On the other hand, if I was tall enough, I'm sure after a few tries, I could "dunk" the ball without much skill involved. But, as others have posted, a simple "dunk" and a dunk in game situations with defenders all around and going full speed is probably a whole world of difference... of course, I'll never know...:)

glutton
07-17-2007, 02:10 PM
saying dunking doesn't require skill is like saying being a running back doesn't require skill... because how hard is it to hold on to a football and run toward the end zone? but oh wait, you're surrounded by people trying to decapitate you. if dunking were that easy, you could throw any 7-footer into an NBA game and he'd dominate... and yet that doesn't appear to be the case.

but since shooting is clearly easier the closer you are to the basket, we could "level the playing field" by drawing concentric rings around it with different point values. JJ could just camp out by the halfcourt ring.

SilkyJ
07-17-2007, 02:27 PM
Where did you play your college ball? You seem to post on this forum, but under your argument, if you did not play D1 ball, you cannot comment on it.

I am saying that if you can't dunk, you can't comment on how difficult it is. And I'm not saying you literally can't or shouldn't be allowed too - by all means please present your opinion - I'm using it as the common figure of speech, which means "you don't know what you're talking about." i.e. someone who's never flown a helicopter saying its easy to fly a helicopter.



I can have an opinion.

Again, I'm not trying to silence you, I'm just saying that, in my opinion, if you can't dunk on a 10-foot rim, then you are unable to comment intelligently on its difficulty. (To give you context: I say this having once not been able to dunk and also now being able to dunk)


Rather than relying on cheesy ad hominem attacks, why don't you attempt to challenge my premises?

1st - I am not sure where I stand on this debate of whether dunking takes skill, so thats why I haven't chimed in. I don't have to argue the point that YOU WANT me to argue.

2nd - I like my cheesy comments.


If you disagree with my concept of a skill as something that must be practiced, fine. Make an argument. You might like it.

As I said, I'm not sure where I stand in terms of your argument of dunking skill versus other bball skills.

I did make an argument, its that if you can't dunk on a 10-foot rim, then you really don't know how hard it is. Again, I don't have to argue the point that YOU WANT me to argue.

Finally, no one seems to be agreeing with me, so I wouldn't worry too much. Its just my opinion.

EarlJam
07-17-2007, 02:35 PM
Basketball isn't played on lower rims. Its played on 10 foot rims. So you can't compare the two. The fact that you can jump 10 inches and dunk on a lower rim doesnt mean you can use that experience to comment on dunking on a real basket. I stick by my original statement.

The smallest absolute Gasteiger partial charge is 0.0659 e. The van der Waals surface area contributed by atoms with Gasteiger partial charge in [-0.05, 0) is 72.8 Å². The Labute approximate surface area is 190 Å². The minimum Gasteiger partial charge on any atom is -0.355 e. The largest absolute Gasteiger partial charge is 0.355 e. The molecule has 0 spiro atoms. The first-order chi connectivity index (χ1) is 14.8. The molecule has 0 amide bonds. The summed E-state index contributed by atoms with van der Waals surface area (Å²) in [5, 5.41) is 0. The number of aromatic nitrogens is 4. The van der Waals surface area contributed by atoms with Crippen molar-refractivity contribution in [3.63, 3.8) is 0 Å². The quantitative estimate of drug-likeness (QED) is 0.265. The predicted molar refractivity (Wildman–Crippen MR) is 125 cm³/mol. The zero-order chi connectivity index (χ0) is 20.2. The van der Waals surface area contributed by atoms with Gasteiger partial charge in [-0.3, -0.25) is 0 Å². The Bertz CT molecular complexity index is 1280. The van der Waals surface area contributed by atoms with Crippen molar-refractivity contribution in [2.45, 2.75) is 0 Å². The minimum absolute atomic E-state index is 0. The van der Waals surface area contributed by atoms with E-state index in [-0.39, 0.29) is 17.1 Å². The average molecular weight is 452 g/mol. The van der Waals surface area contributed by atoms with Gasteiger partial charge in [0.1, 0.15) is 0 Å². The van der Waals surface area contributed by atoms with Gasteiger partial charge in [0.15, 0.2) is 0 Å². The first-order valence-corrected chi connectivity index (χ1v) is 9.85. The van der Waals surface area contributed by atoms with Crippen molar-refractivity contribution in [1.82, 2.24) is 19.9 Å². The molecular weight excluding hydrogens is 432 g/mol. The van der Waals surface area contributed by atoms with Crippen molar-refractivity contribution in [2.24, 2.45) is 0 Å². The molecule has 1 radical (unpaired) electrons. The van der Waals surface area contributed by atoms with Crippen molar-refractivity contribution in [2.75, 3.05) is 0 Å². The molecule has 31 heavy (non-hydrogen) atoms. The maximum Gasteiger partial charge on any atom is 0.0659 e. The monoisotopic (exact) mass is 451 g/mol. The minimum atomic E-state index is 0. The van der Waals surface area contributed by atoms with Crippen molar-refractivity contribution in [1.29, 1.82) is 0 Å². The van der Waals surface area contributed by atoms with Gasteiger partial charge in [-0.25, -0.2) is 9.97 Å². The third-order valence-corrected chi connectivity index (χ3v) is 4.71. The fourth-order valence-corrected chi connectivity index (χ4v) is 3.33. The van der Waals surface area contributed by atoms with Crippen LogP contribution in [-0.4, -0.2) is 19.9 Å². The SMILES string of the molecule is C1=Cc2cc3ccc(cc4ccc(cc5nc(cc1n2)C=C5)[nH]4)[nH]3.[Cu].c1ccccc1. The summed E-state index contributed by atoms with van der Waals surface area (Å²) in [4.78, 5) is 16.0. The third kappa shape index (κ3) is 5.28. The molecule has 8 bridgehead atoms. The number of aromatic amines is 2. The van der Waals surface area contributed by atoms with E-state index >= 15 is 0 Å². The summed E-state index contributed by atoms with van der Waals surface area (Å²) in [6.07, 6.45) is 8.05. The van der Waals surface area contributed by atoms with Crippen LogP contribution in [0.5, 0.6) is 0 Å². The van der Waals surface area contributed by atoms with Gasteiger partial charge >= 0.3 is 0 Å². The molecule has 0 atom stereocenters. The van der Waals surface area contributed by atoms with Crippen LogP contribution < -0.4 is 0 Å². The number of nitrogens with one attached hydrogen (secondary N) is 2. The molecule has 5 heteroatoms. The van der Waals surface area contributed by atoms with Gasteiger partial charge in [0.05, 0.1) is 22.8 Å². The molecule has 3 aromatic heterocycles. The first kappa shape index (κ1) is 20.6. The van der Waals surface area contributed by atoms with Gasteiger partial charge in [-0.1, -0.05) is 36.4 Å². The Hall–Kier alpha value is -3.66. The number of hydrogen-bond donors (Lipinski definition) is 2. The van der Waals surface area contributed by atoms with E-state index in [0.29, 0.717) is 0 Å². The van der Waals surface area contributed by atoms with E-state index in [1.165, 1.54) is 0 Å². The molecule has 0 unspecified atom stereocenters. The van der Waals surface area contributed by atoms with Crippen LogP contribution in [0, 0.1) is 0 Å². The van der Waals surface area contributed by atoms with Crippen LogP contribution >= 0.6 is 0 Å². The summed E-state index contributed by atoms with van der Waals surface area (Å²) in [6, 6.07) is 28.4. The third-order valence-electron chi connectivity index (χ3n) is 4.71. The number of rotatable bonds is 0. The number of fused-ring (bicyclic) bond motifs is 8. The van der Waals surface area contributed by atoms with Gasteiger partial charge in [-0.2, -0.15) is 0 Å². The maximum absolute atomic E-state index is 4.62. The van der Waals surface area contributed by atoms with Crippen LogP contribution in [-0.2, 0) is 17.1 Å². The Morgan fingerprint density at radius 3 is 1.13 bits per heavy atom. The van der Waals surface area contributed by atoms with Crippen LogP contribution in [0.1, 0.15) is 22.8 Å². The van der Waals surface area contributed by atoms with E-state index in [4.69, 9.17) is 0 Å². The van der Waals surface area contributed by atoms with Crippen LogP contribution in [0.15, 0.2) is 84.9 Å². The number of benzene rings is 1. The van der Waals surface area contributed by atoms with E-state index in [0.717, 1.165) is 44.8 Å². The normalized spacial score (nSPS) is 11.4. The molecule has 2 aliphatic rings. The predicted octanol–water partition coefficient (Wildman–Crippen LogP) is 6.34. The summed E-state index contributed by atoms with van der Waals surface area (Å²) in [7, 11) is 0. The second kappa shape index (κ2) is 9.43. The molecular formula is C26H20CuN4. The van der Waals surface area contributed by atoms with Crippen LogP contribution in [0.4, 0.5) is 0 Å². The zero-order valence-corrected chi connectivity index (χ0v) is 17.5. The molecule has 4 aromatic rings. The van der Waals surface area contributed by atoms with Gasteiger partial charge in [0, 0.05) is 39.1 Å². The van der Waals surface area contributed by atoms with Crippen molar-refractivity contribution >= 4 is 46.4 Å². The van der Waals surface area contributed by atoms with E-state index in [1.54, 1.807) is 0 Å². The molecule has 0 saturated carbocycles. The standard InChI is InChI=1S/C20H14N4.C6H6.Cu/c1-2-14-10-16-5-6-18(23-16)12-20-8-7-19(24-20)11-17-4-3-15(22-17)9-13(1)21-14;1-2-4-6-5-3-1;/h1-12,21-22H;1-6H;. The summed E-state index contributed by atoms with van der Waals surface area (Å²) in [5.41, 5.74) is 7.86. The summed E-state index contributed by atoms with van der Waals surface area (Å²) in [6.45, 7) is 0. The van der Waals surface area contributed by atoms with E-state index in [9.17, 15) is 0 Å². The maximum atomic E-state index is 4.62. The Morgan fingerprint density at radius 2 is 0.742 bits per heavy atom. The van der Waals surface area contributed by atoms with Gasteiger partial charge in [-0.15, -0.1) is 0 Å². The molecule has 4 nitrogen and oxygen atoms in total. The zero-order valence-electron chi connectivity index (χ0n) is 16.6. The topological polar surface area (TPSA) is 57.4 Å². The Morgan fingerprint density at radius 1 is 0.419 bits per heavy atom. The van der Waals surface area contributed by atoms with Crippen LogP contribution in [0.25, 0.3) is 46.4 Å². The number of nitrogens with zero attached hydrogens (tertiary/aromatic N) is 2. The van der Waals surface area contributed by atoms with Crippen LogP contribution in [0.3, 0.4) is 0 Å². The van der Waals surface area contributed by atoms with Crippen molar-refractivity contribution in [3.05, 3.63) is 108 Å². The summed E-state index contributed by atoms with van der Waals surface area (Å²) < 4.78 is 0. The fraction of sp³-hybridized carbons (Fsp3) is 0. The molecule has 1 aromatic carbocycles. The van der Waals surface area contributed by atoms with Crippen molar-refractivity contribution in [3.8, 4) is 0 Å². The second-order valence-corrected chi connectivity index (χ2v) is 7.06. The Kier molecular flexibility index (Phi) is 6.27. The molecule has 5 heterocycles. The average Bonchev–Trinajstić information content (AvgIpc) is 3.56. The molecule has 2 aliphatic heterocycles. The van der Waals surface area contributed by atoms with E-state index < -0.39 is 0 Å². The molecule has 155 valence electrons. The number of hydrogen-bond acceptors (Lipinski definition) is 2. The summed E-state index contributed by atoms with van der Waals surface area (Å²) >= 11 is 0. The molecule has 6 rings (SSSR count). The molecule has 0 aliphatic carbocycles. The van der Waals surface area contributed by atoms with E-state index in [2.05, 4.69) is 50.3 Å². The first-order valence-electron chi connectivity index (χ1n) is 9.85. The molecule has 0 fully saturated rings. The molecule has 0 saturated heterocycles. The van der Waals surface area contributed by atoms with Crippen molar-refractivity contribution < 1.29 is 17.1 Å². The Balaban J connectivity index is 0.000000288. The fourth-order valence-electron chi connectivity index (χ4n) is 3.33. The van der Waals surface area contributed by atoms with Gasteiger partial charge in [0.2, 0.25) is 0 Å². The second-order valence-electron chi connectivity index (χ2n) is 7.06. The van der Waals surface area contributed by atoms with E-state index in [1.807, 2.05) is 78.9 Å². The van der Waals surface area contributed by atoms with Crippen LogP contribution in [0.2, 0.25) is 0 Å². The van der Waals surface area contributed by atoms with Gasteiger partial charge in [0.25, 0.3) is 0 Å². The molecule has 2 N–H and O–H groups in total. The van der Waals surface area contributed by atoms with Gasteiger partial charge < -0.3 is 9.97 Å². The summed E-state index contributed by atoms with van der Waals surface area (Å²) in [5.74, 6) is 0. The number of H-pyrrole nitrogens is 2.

I remember when growing up there was this guy that was bigger (and older) than all of us and he thought he was a bad-arse because he could dunk many things through a 10-foot hoop. Many things, that is, except for a basketball. We were on the court outside one day at my friend's house and he was picking up pieces of bark off the ground and dunking them. Then he'd dunk a rock. I remember asking him, to the delight and laughter of those around me, "Cool! Can you dunk a coaster?"

Deep within the heart and souls of all of us who have played a lot of ball, we all want to dunk. We really do.

-EarlJam

SilkyJ
07-17-2007, 06:45 PM
Deep within the heart and souls of all of us who have played a lot of ball, we all want to dunk. We really do.

-EarlJam

True that. I wanted to FOREVER, and to be honest I used to dunk tennis balls alllll the time.

EarlJam
07-18-2007, 08:44 AM
True that. I wanted to FOREVER, and to be honest I used to dunk tennis balls alllll the time.

When I was younger, I could dunk the HELL out of a tennis ball! Seriously.

It's just harder to get your hands around big balls.

-EarlJam

SilkyJ
07-18-2007, 09:15 AM
It's just harder to get your hands around big balls.

-EarlJam

"Thats what she said"

-Michael Scott

Rich
07-18-2007, 11:13 AM
Ozzie,

I'm fairly certain that Mugsy Bogues could not dunk. He was a helluva player, but his vertical was pretty limited. Unlike Spud Webb, Mugsy was stocky and his thighs were practically the size of his waist.

Rich
07-18-2007, 11:24 AM
I'm not sure what this website is, but I guess I should stand corrected. I couldn't find any actual footage, though.

http://factcheck.gullible.info/discussion/27/mugsy-bogues/

SilkyJ
07-18-2007, 11:30 AM
I'm not sure what this website is, but I guess I should stand corrected. I couldn't find any actual footage, though.

http://factcheck.gullible.info/discussion/27/mugsy-bogues/

Just as an observation, the website is called "Gullible Info" so I'm not sure whether that is serious or not...